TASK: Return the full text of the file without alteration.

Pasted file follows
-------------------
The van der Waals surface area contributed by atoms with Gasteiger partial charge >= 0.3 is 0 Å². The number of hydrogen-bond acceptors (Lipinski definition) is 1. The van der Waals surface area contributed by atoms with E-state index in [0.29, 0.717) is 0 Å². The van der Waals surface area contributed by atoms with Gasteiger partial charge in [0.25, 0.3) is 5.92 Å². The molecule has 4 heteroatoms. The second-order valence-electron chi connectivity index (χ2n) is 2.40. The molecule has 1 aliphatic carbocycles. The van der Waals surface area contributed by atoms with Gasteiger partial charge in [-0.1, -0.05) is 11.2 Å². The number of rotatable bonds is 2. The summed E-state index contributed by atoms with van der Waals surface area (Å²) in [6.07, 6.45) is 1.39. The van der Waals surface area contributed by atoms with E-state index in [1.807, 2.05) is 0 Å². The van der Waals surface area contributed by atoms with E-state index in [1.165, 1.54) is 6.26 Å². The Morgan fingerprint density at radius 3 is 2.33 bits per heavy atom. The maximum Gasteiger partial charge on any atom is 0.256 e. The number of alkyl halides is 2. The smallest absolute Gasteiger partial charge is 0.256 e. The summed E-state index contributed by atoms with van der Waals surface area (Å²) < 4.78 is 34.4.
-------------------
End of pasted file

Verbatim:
The van der Waals surface area contributed by atoms with Gasteiger partial charge >= 0.3 is 0 Å². The number of hydrogen-bond acceptors (Lipinski definition) is 1. The van der Waals surface area contributed by atoms with E-state index in [0.29, 0.717) is 0 Å². The van der Waals surface area contributed by atoms with Gasteiger partial charge in [0.25, 0.3) is 5.92 Å². The molecule has 4 heteroatoms. The second-order valence-electron chi connectivity index (χ2n) is 2.40. The molecule has 1 aliphatic carbocycles. The van der Waals surface area contributed by atoms with Gasteiger partial charge in [-0.1, -0.05) is 11.2 Å². The number of rotatable bonds is 2. The summed E-state index contributed by atoms with van der Waals surface area (Å²) in [6.07, 6.45) is 1.39. The van der Waals surface area contributed by atoms with E-state index in [1.807, 2.05) is 0 Å². The van der Waals surface area contributed by atoms with E-state index in [1.165, 1.54) is 6.26 Å². The Morgan fingerprint density at radius 3 is 2.33 bits per heavy atom. The maximum Gasteiger partial charge on any atom is 0.256 e. The number of alkyl halides is 2. The smallest absolute Gasteiger partial charge is 0.256 e. The summed E-state index contributed by atoms with van der Waals surface area (Å²) < 4.78 is 34.4.